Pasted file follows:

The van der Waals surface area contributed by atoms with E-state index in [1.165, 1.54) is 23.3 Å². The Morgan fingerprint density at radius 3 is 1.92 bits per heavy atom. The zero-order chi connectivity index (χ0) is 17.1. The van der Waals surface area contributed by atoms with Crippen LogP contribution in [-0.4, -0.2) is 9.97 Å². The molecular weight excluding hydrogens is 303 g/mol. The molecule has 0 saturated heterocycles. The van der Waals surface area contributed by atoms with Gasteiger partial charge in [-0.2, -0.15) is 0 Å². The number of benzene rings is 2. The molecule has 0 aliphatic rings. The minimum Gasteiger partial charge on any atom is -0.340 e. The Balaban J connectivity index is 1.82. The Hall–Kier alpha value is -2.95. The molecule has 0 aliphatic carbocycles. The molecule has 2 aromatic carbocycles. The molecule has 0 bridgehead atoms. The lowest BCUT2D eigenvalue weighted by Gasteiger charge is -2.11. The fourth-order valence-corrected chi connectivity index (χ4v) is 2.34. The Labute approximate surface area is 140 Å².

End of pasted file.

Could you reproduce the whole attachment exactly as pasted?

The van der Waals surface area contributed by atoms with E-state index in [1.165, 1.54) is 23.3 Å². The Morgan fingerprint density at radius 3 is 1.92 bits per heavy atom. The zero-order chi connectivity index (χ0) is 17.1. The van der Waals surface area contributed by atoms with Crippen LogP contribution in [-0.4, -0.2) is 9.97 Å². The molecular weight excluding hydrogens is 303 g/mol. The molecule has 0 saturated heterocycles. The van der Waals surface area contributed by atoms with Gasteiger partial charge in [-0.2, -0.15) is 0 Å². The number of benzene rings is 2. The molecule has 0 aliphatic rings. The minimum Gasteiger partial charge on any atom is -0.340 e. The Balaban J connectivity index is 1.82. The Hall–Kier alpha value is -2.95. The molecule has 0 aliphatic carbocycles. The molecule has 2 aromatic carbocycles. The molecule has 0 bridgehead atoms. The lowest BCUT2D eigenvalue weighted by Gasteiger charge is -2.11. The fourth-order valence-corrected chi connectivity index (χ4v) is 2.34. The Labute approximate surface area is 140 Å².